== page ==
The Centre for Human Rights and Rehabilitation (CHRR) says it is concerned with the continued delay by the government of Malawi to pay terminal benefits to thousands of Malawians who worked in South African mines in 1960s, 70s and 80s during the apartheid era.
In a statement signed by CHRR Executive Director Micheal Kaiyatsa ,the organization said it has noted that the ex-miners, many of whom are old and ill, had to stage a demonstration yesterday, risking their lives amidst the ongoing COVID-19 pandemic, in an effort to force the government to attend to their issue.
Kaiyatsa added that what government is doing to these people by delaying their compensations is the worst form of cruel, inhumane and degrading treatment.
“The delay has been a source of great frustration for the ex-miners, many of whom toiled for many years under hazardous conditions in South African gold mines,” he said.
He went on to say that they are also concerned that with each passing day, the ex-miners have higher chances of dying than of receiving their compensation.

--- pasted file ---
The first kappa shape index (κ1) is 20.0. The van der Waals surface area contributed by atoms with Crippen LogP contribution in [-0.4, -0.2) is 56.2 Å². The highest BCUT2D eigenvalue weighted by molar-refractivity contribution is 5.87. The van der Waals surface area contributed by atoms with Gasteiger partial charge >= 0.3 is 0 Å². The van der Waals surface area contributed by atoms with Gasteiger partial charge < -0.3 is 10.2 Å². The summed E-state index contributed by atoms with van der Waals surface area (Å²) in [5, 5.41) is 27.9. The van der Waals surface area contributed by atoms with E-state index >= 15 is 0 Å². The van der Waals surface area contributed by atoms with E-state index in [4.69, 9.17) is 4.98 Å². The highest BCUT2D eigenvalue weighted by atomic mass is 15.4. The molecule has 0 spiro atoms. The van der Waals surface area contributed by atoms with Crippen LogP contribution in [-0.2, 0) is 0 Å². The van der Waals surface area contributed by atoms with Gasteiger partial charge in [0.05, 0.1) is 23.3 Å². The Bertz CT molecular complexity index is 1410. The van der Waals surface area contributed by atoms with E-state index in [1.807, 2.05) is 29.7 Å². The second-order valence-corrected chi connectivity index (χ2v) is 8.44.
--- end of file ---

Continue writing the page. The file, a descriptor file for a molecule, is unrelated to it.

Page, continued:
About 48,000 Malawian ex-miners have been waiting for their compensations since their return from South Africa between 1988 and 1989.
Kaiyatsa said the anticipation is now turning into dejection and hopelessness for the ex-miners, as not even one of them has received their promised compensation yet which is inhumane.
“We urge government to speed up the compensations or risk a lawsuit. CHRR also urges government to come clean over claims by the ex-miners that the South Africa government remitted compensation for about 400, 000 Malawian ex-miners, but that the beneficiaries are yet to get their dues. CHRR is deeply disturbed by these claims, which is why we are asking the government to come out clean and address this issue as a matter of urgency,” he said.